Reviewers really shouldn’t have a favorite film company, director, or anything like that. They should be completely unbiased and always grade each film on its individual merits. However, I will flat out admit that Disney is by far my favorite film studio, due to the incredible creativity, visuals, and family-friendly storytelling their films almost always have. Pretty much every film they release immediately goes to the top of my list of films to watch. Even the lesser films in Disney’s catalog are usually entertaining enough to be worth at least one watch. That’s pretty much the case with The Nutcracker and the Four Realms. It is one of the weaker films Disney has put out over the last few years (partially because of how good Disney films have been over that period of time), but it is still entertaining enough to be worth a watch. I would say its an average release but that is only due to the high standards Disney has. For many other studios it would be an above average release.
The Nutcracker and the Four Realms is, of course, an adaptation of the classic short story The Nutcracker and the Mouse King (as well as The Nutcracker ballet that was based on that short story). However, this adaptation is significantly different than both of those titles and I would consider it only a loose adaptation at best. The Nutcracker and the Four Realms stars Mackenzie Foy as Clara Stahlbaum, a girl heartbroken over her mother’s death. It’s Christmas time and her mother set aside a gift for her before she died, which winds up being a mysterious egg with a keyhole (but no key was included in the gift). Clara’s family attends their city’s annual Christmas Eve ball hosted by the genius inventor Drosselmeyer (Morgan Freeman). When its time for gifts, Clara follows her string to a strange forest where she spots the missing key for her egg. Unfortunately, a mouse is able to get it before she can grab it and she chases after it. She runs into the nutcracker (Jayden Fowora-Knight), who informs her that she is now in the land of the four realms. The nutcracker guides her to the palace where she meets Sugar Plum (Keira Knightley) and the other leaders of the realms. Clara also learns that her mother was the one that created this land and gave its citizens life. Unfortunately, three of the realms are currently at war with the Land of Amusements lead by Mother Ginger (Helen Mirren). The three realms need Clara’s key to make more soldiers to defend itself from Mother Ginger so she sets out to find it.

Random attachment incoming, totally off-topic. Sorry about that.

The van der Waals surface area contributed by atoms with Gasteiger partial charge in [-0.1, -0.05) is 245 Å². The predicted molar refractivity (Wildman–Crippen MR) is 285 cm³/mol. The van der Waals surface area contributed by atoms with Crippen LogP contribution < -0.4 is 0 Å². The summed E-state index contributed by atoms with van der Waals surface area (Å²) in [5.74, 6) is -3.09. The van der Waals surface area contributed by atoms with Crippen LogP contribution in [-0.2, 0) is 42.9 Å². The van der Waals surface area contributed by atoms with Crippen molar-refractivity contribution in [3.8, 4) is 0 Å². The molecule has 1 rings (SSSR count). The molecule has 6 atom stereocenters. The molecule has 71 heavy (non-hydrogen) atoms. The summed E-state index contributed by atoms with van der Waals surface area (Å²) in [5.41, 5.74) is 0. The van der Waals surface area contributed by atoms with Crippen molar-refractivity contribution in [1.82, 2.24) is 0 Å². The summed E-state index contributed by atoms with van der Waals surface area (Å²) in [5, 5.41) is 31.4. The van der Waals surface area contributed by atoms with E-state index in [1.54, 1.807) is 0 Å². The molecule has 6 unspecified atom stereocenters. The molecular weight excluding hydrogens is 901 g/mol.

The Nutcracker and the Four Realms was not very well liked by critics (35% on Rotten Tomatoes at the time this post was published) or audiences (a 5.5 on IMDB and it barely made back its budget at the box office). I too will say that the film was a bit of a disappointment, but only because it isn’t as entertaining as Disney films usually are. Even though there are definitely some problems with the film, it also has some significant positives as well. The Nutcracker and the Four Realms is far from the disaster you would think it is if you looked at the first few reviews on IMDB or Rotten Tomatoes. It just isn’t a classic or an absolute must-watch.
Since I’m a positive person, I first will take a look at all of the good things The Nutcracker and the Four Realms has going for it. First of all, there are some moments of incredible creativity in this film. I do wish the film would have spent some more time on the worldbuilding (as its one of the best parts of the film) but there are still some highlights here. The biggest one is the Land of Amusements, which is basically a Tim Burton fever dream come to life. This area will add even more Disney nightmare fuel to your dreams and is freaky beyond belief. From the nesting doll clowns (amazing idea but also something that may haunt your dreams after watching this film) to Mother Ginger’s creepy motorized base, there is a lot of creativity here. The only problem is these scenes may frighten small children and even make some adults keep their lights on at night for a few days. I just wish the creativity spent on the Land of Amusements (as well as the lovely costumes) would have continued throughout the rest of the film. Unfortunately, the filmmakers clearly didn’t think that worldbuilding was a priority in this film as they only seemed to care about the look of the fourth realm and the palace (the land of flowers and the land of snowflakes are barely even in the movie). It doesn’t help that the film is so short (just 99 minutes, way shorter than your usual non-animated Disney film), which doesn’t allow for much time to show off the world.